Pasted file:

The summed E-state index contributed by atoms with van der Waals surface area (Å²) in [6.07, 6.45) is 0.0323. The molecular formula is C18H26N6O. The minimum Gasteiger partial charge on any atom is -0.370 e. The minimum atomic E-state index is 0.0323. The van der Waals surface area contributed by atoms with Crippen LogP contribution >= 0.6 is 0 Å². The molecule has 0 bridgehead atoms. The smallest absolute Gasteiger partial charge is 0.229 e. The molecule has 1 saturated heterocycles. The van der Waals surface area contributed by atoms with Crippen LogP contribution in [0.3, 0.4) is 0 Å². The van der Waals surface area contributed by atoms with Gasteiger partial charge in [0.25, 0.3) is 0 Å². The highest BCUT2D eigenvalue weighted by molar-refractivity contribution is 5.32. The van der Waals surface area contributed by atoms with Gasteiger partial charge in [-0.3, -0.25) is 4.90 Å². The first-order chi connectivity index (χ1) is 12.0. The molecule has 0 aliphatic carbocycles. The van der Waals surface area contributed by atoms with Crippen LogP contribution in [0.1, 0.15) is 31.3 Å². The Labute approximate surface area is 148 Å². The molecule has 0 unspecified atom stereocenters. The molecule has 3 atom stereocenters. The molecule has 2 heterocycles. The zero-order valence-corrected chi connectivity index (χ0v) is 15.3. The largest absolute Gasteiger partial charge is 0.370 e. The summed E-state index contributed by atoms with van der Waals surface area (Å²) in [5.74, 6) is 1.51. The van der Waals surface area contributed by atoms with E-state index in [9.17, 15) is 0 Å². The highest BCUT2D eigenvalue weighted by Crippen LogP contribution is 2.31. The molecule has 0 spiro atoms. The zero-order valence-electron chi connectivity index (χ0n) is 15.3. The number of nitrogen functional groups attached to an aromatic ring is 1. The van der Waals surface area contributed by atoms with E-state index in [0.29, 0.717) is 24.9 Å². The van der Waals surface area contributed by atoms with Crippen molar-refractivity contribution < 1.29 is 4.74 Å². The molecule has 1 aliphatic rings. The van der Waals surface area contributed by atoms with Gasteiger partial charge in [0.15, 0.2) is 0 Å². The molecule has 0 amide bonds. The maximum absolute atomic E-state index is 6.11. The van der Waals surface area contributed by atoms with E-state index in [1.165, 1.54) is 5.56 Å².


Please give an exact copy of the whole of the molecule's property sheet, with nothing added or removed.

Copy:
The summed E-state index contributed by atoms with van der Waals surface area (Å²) in [6.07, 6.45) is 0.0323. The molecular formula is C18H26N6O. The minimum Gasteiger partial charge on any atom is -0.370 e. The minimum atomic E-state index is 0.0323. The van der Waals surface area contributed by atoms with Crippen LogP contribution >= 0.6 is 0 Å². The molecule has 0 bridgehead atoms. The smallest absolute Gasteiger partial charge is 0.229 e. The molecule has 1 saturated heterocycles. The van der Waals surface area contributed by atoms with Crippen LogP contribution in [0.3, 0.4) is 0 Å². The van der Waals surface area contributed by atoms with Gasteiger partial charge in [0.25, 0.3) is 0 Å². The highest BCUT2D eigenvalue weighted by molar-refractivity contribution is 5.32. The van der Waals surface area contributed by atoms with Gasteiger partial charge in [-0.3, -0.25) is 4.90 Å². The first-order chi connectivity index (χ1) is 12.0. The molecule has 0 aliphatic carbocycles. The van der Waals surface area contributed by atoms with Crippen LogP contribution in [0.1, 0.15) is 31.3 Å². The Labute approximate surface area is 148 Å². The molecule has 0 unspecified atom stereocenters. The molecule has 3 atom stereocenters. The molecule has 2 heterocycles. The zero-order valence-corrected chi connectivity index (χ0v) is 15.3. The largest absolute Gasteiger partial charge is 0.370 e. The summed E-state index contributed by atoms with van der Waals surface area (Å²) in [5.74, 6) is 1.51. The van der Waals surface area contributed by atoms with E-state index in [9.17, 15) is 0 Å². The highest BCUT2D eigenvalue weighted by Crippen LogP contribution is 2.31. The molecule has 0 spiro atoms. The zero-order valence-electron chi connectivity index (χ0n) is 15.3. The number of nitrogen functional groups attached to an aromatic ring is 1. The van der Waals surface area contributed by atoms with E-state index in [0.29, 0.717) is 24.9 Å². The van der Waals surface area contributed by atoms with Crippen molar-refractivity contribution < 1.29 is 4.74 Å². The molecule has 1 aliphatic rings. The van der Waals surface area contributed by atoms with Gasteiger partial charge in [0.15, 0.2) is 0 Å². The molecule has 0 amide bonds. The maximum absolute atomic E-state index is 6.11. The van der Waals surface area contributed by atoms with E-state index in [1.165, 1.54) is 5.56 Å².